Chicago-based software maker Centro said people can do what they wish with their free time during the workday as long as they do their jobs.

Weve always had the core philosophy that everyones an adult and they should act accordingly, and were able to trust them to get their work done, said Elles Skony, talent and development senior business partner at Centro.

aelejalderuiz@tribpub.com

Twitter @alexiaer

Neal Custer: What to know if you want to use spyware on employees

With the presence of computers and smartphones reaching an all-time high in our society, it has never been easier to discreetly monitor a person’s activities without their knowledge. The question has evolved from “Is it possible to compromise a phone or computer with spyware?” to “Which brand of spyware do I feel like using today?”

The manufacturers of these tools are often quite heavy-handed about the descriptions of their products. Three of the most popular spy apps are MSpy, Mobispy and Spyera. Notice a trend?

Even more interesting is the following disclaimer, found at the bottom of MSpy’s website: “INTENDED FOR LEGAL USES ONLY.”

A savvy reader might be asking how this invasive level of monitoring — GPS positioning, keylogging, text-message interception, picture interception and so forth — can possibly be legal in any context. The answer, as with many of these situations involving rapidly evolving technology and privacy rights, is “it depends.”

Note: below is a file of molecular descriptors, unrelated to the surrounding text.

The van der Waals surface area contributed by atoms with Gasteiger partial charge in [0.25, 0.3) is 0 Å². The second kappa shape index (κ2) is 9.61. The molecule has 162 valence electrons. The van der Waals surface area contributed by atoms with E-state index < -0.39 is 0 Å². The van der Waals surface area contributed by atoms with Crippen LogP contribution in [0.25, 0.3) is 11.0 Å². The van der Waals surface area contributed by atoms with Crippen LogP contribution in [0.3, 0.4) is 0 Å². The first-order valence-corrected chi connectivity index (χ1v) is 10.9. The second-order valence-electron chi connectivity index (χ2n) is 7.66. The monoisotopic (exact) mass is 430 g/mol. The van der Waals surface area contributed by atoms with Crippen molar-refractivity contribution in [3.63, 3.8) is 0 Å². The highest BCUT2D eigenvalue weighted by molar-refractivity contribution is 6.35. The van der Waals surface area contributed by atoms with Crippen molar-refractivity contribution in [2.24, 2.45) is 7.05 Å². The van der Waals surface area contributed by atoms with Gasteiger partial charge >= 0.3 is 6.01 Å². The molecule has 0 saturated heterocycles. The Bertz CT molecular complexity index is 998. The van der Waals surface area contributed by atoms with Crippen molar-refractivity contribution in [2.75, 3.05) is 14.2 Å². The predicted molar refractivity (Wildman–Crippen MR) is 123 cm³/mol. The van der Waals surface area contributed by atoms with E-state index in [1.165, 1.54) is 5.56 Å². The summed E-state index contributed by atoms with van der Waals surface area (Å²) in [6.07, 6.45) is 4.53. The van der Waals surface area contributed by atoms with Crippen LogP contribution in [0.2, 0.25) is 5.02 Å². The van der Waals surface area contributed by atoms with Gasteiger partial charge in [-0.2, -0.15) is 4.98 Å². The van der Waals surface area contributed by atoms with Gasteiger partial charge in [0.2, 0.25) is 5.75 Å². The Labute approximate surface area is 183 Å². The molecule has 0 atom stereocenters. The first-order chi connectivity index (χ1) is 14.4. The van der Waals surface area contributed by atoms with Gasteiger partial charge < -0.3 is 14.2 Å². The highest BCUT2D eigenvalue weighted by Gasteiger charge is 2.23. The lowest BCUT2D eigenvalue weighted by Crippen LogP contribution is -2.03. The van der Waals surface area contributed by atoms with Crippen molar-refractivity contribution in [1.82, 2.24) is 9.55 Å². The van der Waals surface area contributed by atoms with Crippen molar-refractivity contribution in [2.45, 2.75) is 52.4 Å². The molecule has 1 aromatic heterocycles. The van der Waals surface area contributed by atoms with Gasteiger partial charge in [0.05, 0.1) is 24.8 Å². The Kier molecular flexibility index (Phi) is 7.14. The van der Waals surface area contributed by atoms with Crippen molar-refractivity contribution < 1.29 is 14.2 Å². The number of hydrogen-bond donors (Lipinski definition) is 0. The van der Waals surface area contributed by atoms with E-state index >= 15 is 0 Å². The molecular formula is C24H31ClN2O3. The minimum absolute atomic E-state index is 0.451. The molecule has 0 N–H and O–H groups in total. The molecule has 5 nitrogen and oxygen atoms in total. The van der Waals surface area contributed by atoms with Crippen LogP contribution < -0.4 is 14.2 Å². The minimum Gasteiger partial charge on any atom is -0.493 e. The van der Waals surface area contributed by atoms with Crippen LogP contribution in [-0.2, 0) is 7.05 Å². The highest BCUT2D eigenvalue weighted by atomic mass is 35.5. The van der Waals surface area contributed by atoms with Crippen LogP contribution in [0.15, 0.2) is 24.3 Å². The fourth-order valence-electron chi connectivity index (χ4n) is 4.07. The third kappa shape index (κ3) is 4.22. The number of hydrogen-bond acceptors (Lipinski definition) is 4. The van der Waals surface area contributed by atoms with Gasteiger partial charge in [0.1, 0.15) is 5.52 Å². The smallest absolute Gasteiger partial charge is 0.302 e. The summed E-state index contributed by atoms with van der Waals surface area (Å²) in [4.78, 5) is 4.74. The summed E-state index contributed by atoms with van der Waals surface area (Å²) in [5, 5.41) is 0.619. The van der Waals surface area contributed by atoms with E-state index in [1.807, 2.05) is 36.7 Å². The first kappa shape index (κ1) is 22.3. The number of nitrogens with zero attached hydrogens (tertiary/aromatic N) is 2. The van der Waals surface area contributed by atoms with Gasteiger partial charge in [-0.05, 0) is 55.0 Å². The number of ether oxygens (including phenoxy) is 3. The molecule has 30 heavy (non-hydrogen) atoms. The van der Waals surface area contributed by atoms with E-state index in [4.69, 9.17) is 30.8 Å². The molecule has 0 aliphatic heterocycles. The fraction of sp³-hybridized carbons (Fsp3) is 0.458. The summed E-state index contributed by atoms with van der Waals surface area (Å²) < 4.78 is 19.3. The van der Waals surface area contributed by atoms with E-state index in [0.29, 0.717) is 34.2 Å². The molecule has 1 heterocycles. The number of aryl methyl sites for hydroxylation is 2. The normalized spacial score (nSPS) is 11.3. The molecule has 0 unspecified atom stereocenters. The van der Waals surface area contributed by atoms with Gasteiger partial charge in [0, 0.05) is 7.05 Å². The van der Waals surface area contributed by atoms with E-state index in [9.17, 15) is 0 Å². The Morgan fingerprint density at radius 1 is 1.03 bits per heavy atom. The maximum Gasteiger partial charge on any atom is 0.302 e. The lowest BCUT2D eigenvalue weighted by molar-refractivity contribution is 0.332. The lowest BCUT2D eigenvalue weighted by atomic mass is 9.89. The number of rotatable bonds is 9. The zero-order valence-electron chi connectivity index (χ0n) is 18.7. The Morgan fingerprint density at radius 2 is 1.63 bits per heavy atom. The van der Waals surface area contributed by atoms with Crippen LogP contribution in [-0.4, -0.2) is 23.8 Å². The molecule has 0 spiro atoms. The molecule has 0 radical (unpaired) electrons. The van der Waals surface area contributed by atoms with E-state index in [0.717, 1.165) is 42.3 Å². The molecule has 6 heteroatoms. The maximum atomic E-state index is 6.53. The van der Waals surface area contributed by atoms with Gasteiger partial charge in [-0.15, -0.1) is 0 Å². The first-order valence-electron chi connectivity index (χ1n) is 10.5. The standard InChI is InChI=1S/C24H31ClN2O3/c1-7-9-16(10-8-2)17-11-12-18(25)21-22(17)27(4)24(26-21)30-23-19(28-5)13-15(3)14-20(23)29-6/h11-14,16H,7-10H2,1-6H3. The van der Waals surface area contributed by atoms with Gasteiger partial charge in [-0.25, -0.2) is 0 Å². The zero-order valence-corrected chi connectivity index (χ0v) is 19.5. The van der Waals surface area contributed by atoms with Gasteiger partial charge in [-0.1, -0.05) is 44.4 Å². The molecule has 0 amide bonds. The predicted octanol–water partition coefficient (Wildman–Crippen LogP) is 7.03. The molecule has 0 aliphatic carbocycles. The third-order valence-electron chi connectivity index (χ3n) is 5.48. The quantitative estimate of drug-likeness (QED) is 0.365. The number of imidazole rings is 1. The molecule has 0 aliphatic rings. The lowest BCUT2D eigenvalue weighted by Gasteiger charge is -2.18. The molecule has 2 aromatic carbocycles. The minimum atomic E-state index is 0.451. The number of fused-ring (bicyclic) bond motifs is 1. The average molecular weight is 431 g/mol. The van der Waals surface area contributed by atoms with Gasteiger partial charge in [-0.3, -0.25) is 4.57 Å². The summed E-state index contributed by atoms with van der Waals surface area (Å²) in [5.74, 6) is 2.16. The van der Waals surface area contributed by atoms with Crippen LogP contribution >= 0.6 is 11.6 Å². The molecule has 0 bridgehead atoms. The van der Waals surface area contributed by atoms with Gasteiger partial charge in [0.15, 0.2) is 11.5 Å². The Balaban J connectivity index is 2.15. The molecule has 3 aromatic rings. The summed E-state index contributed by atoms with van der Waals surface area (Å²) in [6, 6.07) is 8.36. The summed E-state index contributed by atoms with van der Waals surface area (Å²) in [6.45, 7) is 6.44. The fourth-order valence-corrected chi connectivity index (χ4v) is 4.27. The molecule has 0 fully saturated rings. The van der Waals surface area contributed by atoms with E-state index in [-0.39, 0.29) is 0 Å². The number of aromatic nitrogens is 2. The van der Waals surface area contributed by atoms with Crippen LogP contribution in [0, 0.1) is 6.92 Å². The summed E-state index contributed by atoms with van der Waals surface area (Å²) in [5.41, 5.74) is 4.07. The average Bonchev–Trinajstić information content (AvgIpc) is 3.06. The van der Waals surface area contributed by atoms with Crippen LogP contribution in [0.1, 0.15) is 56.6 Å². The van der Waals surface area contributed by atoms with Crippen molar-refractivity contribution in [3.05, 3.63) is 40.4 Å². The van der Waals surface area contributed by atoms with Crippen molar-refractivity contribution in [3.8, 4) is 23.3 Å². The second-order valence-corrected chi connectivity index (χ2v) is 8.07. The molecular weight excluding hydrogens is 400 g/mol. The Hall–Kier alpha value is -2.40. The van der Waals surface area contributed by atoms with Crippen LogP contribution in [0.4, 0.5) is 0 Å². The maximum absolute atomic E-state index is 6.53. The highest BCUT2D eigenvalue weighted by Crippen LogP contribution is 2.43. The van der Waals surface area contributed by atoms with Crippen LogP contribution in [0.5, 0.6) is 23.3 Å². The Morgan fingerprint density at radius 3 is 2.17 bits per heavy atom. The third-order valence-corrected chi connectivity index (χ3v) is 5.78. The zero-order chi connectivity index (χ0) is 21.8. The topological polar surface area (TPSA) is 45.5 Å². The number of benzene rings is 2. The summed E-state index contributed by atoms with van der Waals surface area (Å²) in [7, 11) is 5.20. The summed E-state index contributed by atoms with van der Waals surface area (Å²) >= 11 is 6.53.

I am not an attorney, so none of the following should be considered as legal advice or guidance. I am merely an expert witness who has worked on innumerable digital forensic cases involving computer and smartphone spyware.

The generally accepted legal uses for installing hidden spyware on a phone are twofold: monitoring minor children you have legal guardianship of and monitoring employees who are using company-owned phones.

The latter is likely the more interesting of the two to business owners, and admittedly could offer a lot of interesting data about employees.

To quote John Wooden, “The true test of a man’s character is what he does when no one is watching.” Almost all businesses occasionally face the problems of goldbrickers — employees who maintain the appearance of working but secretly spend more time slacking off than they would like to admit to their bosses, like gold bricks that look valuable from a distance but are actually just painted mud.

That most employees are chained to a desk is bad enough, but throwing the global smartphone addiction into the mix means that most employees are connected to the Internet throughout their business days. Maybe they slip away for a few minutes at a time to watch a funny cat video. Maybe they actually spend five hours a day on Facebook. Even worse, maybe they’re stealing important company files by embedding them inside funny photos and forwarding them to all their “friends.”